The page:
Premier Mark McGowan has urged NSW to toughen its COVID-19 measures to “kill” the virus, as he warned WA travellers to avoid the eastern state.

Mr McGowan has also indicated WA’s hard border with NSW may return before Christmas if the northern beaches outbreak worsens.

“NSW has had an outbreak. They need to find out why that happened … because that’s now having repercussions all over the country,” Mr McGowan told reporters on Friday.

“I think NSW should go to tougher measures. Both Victoria and South Australia showed how it was done.

“They took it incredibly seriously and they dealt with it and it looks like their measures worked.”

The Premier said while he was “sympathetic and supportive of our NSW brothers and sisters” the outbreak was debilitating for the country.

“The sooner NSW crushes it, the sooner they kill it, the better it is for them and the better it is for the entire country,” he said.

“What Victoria and South Australia showed is you can eliminate the virus … if you put in place the right measures.

“It’s far better than having it drift along and have these continual outbreaks.”

Mr McGowan said he was pleased to see NSW had taken on WA’s system of quarantining international aircrew in a dedicated hotel.

“I highly recommend this system,” he said.

NSW is now deemed a “low risk” state under WA’s controlled interstate border and travellers are required to self-quarantine.

Mr McGowan acknowledged many people’s plans had been thrown into disarray before Christmas, but said WA could not afford to take unnecessary risks.

“We are very concerned there will be many more community cases in NSW,” he said.

“There is no doubt NSW is on the verge of a serious outbreak and we must do whatever is required to keep us safe.”

The Premier said authorities would continue to monitor the situation in NSW extremely closely and do whatever was needed.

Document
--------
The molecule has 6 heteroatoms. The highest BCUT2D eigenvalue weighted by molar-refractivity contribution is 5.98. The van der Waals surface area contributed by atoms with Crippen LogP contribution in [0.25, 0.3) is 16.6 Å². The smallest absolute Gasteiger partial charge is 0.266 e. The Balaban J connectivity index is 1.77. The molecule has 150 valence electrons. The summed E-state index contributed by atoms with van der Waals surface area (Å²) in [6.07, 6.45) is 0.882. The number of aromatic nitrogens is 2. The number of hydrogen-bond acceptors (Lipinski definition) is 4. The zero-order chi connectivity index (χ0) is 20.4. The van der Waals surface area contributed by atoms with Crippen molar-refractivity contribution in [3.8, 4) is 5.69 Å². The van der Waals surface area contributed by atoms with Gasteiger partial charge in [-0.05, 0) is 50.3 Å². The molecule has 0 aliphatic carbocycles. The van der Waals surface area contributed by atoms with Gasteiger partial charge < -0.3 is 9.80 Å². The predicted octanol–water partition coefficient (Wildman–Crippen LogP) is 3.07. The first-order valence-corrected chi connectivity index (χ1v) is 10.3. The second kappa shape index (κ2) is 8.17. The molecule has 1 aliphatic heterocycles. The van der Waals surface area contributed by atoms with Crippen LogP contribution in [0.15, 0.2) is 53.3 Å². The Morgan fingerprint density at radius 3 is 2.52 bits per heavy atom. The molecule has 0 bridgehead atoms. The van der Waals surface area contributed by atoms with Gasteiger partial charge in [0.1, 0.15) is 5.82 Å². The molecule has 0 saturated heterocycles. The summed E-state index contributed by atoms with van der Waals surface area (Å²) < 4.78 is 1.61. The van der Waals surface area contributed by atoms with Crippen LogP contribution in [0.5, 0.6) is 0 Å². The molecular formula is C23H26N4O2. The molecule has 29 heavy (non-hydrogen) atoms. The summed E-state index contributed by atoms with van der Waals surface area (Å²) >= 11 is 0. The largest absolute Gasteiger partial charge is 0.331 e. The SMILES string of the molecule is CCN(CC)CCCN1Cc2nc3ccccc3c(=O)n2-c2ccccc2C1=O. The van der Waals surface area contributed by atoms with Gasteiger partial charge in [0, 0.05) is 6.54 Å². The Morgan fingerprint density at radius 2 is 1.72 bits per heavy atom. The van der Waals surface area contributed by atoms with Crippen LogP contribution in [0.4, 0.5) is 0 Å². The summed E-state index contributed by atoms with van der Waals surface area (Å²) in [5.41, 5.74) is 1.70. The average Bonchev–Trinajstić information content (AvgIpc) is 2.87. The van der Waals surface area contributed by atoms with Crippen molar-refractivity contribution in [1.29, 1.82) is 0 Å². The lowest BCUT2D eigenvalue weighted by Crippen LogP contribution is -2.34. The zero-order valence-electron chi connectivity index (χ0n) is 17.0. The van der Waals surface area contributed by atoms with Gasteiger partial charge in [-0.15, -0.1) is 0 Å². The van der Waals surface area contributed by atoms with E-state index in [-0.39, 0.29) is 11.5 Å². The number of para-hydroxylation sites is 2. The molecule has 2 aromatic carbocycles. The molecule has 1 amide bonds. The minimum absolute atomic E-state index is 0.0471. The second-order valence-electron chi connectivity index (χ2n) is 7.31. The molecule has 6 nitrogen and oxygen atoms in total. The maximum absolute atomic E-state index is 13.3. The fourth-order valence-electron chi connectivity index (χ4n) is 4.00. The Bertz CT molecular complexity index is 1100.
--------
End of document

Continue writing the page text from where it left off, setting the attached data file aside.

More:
“This may well mean that the hard border with NSW needs to return in the near future,” he said.

“I will not hesitate to do that if that is what the health advice recommends, so can I ask all West Australians to avoid travelling to NSW.

“If you can avoid your travel to NSW, please do.”

Mr McGowan described it as a “fast-evolving situation” and “extremely fluid”.

“We’ve had to act extremely fast and do what is best to protect our state from a COVID-19 outbreak,” he said.

Despite one case being recorded in Queensland from the NSW cluster, Mr McGowan said he would not be making any further border changes at this stage.

Under WA’s border rules, travellers arriving from NSW must now self-quarantine for two weeks and be tested for the virus on day 11.

Those who arrived in WA between December 11 and 17, must self-quarantine and get tested as soon as possible, then return to self-quarantine until a negative test result is confirmed.

They must also have another test on day 11 after arriving in WA.

Almost 5000 people have arrived in WA from NSW since December 11.

That includes 616 people who came from other parts of Australia but had recently been in NSW.

Mr McGowan said 87 arrivals from the northern beaches had been contacted by contact tracers.

Almost 2000 people were tested for the virus on Thursday, including 522 at the airport.

COVID-19 clinics across Perth were inundated with people scrambling to get tested on Friday.

Many people arrived at clinics early in the morning after they were turned away on Thursday.

Some complained about the inconvenience of having to wait for hours, which has forced them to miss out on family Christmas events.

WA Health Minister Roger Cook said opening hours for clinics had been extended to meet demand.

WA recorded one new case of coronavirus overnight — a Turkish ship captain, who travelled to WA from Doha and is in hotel quarantine.

It brings WA’s total number of confirmed cases to 844.